01SJ

3rd 01SJ Biennial September 2010

A global festival of art on the edge

Bruce Charlesworth

Bruce Charlesworth (US)
b. 1950, Davenport, IA; lives Minneapolis, MN
Love Disorder, 2008

Bruce Charlesworth is an artist, writer and filmmaker. He began his career making short films, performance-based videos and photo-novellas, and is one of the pioneers of post-modern staged photography.

Charlesworth has also designed, directed and appeared in over twenty video and film projects, written numerous scripts and short fiction works and has directed a feature-length film, Private Enemy-Public Eye. His projects for live performance and theater have always involved the use of video, sound and other technology as a way to expand the boundaries of the stage and allow performers to interact with a larger world.

One of Charlesworth’s early innovations was to use video and audio to power narrative aspects of physically immersive environments. Over time, these hybrid works have become increasingly complex in their narrative, performance and architectural content. More recently he has utilized sensors, robotics and control software to contribute to an interactivity that is predominantly physical and psychological.

Charlesworth’s artwork has been widely published and exhibited at many major international museums, galleries and film festivals, including the Whitney Museum of American Art, the Museum of Contemporary Art in Chicago, the Musee National d’Art Moderne in Paris, the American Film Institute and the Tate Gallery in London. Multimedia environments have been commissioned by the Walker Art Center in Minneapolis, the New Museum of Contemporary Art, San Francisco’s Capp Street Project (where he was the first artist-in-residence), the International Center of Photography and other institutions.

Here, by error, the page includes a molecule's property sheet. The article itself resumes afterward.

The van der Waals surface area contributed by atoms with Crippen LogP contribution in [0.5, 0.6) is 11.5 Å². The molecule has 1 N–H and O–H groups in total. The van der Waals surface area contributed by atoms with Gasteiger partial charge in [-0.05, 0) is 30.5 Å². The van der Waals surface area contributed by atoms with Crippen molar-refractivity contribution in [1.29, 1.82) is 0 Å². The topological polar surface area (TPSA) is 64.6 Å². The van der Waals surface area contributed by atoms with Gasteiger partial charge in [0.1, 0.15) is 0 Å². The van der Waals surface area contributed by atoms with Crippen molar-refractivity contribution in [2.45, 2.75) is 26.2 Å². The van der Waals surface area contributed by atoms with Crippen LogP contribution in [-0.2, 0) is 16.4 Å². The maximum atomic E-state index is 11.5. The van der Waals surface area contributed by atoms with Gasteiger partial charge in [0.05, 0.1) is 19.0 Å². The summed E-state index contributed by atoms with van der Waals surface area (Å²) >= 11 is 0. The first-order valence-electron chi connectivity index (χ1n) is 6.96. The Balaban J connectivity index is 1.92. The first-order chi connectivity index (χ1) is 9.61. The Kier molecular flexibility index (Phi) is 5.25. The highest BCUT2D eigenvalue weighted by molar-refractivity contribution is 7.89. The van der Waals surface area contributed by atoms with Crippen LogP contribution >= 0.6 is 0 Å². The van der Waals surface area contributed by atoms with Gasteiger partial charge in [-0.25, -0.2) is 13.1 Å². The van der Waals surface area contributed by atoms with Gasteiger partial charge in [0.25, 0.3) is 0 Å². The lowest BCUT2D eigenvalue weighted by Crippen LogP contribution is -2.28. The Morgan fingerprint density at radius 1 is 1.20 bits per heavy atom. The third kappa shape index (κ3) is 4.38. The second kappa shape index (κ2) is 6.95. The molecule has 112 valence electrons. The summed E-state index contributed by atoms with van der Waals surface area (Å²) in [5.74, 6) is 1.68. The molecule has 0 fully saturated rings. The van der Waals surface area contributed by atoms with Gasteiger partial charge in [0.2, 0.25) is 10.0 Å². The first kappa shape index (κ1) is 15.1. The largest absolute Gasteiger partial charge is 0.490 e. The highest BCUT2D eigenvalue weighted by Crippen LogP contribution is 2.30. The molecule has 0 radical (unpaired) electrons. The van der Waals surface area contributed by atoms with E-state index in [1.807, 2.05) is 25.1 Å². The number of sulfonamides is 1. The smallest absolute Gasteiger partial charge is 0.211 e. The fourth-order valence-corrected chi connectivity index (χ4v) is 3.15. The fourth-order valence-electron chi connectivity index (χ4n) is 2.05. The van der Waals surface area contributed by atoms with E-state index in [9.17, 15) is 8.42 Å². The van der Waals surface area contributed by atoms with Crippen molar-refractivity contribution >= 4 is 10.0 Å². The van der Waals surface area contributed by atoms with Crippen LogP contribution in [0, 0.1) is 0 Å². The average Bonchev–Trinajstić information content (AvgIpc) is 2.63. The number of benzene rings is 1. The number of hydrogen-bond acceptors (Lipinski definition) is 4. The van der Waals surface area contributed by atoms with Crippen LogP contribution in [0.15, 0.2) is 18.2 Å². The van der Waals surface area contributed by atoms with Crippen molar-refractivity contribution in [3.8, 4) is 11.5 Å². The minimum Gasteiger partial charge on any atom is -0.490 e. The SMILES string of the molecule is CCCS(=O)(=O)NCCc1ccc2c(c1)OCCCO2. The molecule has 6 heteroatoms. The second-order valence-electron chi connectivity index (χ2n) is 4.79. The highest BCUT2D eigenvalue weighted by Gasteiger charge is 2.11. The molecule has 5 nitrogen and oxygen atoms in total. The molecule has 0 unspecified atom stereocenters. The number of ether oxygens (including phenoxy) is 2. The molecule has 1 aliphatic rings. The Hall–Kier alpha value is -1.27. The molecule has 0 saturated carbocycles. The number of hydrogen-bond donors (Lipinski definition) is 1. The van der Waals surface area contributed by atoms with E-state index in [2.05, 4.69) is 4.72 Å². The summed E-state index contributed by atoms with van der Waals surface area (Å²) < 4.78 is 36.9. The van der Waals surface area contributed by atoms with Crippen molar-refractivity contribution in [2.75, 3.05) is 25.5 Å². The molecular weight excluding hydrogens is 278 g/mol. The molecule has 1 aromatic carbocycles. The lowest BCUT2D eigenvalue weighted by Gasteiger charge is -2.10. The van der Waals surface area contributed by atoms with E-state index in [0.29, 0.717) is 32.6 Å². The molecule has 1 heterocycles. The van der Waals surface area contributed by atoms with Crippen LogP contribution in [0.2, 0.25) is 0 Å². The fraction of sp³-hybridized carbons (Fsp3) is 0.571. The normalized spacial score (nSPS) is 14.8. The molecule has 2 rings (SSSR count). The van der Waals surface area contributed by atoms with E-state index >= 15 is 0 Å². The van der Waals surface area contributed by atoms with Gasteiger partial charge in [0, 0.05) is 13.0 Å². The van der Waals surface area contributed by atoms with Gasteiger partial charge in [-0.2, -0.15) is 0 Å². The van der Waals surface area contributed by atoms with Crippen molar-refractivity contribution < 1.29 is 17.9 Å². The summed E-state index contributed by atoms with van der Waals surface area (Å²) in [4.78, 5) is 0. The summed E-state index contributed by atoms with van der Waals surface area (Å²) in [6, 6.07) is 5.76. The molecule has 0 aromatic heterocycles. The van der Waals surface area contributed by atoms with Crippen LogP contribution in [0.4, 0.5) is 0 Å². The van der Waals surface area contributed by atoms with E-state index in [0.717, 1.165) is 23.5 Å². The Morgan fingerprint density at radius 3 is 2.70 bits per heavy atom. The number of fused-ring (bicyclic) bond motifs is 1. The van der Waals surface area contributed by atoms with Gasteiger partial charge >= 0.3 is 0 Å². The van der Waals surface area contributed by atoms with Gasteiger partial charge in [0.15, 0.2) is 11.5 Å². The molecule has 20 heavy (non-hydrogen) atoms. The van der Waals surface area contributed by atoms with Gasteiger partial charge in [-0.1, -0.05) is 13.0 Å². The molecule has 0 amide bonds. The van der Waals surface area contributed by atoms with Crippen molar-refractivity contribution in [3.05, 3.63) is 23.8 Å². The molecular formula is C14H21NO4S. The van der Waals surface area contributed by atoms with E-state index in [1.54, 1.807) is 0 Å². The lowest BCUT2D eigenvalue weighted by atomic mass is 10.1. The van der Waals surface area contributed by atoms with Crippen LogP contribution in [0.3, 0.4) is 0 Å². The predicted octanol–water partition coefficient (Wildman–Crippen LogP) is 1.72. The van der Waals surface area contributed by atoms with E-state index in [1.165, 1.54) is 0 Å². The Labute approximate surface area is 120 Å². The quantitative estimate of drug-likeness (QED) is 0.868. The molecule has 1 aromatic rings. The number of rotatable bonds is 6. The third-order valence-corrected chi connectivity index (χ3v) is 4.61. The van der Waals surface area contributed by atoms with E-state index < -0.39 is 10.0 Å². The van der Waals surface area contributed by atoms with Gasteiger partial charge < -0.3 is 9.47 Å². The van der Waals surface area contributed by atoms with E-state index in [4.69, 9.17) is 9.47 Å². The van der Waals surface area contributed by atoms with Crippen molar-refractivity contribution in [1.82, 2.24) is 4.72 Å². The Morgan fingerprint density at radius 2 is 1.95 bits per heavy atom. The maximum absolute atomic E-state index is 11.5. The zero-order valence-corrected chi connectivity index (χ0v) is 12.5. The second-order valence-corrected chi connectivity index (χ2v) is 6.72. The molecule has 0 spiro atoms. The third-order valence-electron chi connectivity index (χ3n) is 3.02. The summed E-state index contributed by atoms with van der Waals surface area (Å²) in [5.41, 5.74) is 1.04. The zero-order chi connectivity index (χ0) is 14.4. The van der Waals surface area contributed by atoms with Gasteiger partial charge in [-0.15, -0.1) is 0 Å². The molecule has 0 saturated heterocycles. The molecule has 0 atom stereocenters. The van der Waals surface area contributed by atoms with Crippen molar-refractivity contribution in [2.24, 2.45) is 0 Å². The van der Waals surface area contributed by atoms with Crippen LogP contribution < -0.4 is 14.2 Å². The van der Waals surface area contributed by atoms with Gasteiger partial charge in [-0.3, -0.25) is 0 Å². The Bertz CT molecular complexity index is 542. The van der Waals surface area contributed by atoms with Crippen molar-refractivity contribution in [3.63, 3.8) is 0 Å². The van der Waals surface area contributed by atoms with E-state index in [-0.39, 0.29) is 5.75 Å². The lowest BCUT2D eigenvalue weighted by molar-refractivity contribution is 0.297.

His work is in the permanent collections of the Museum of Modern Art in New York, the Fundacao de Serraives in Oporto, Portugal, the Baltimore Museum of Art, the Metropolitan Museum of Art, the Houston Museum of Fine Arts and the Walker Art Center, among others. He has received many awards for his work, including fellowships and grants from the McKnight, Jerome, Bush and Louis Comfort Tiffany Foundations and the National Endowment for the Arts. Recently he was awarded a 2007 Fellowship from the John Simon Guggenheim Memorial Foundation.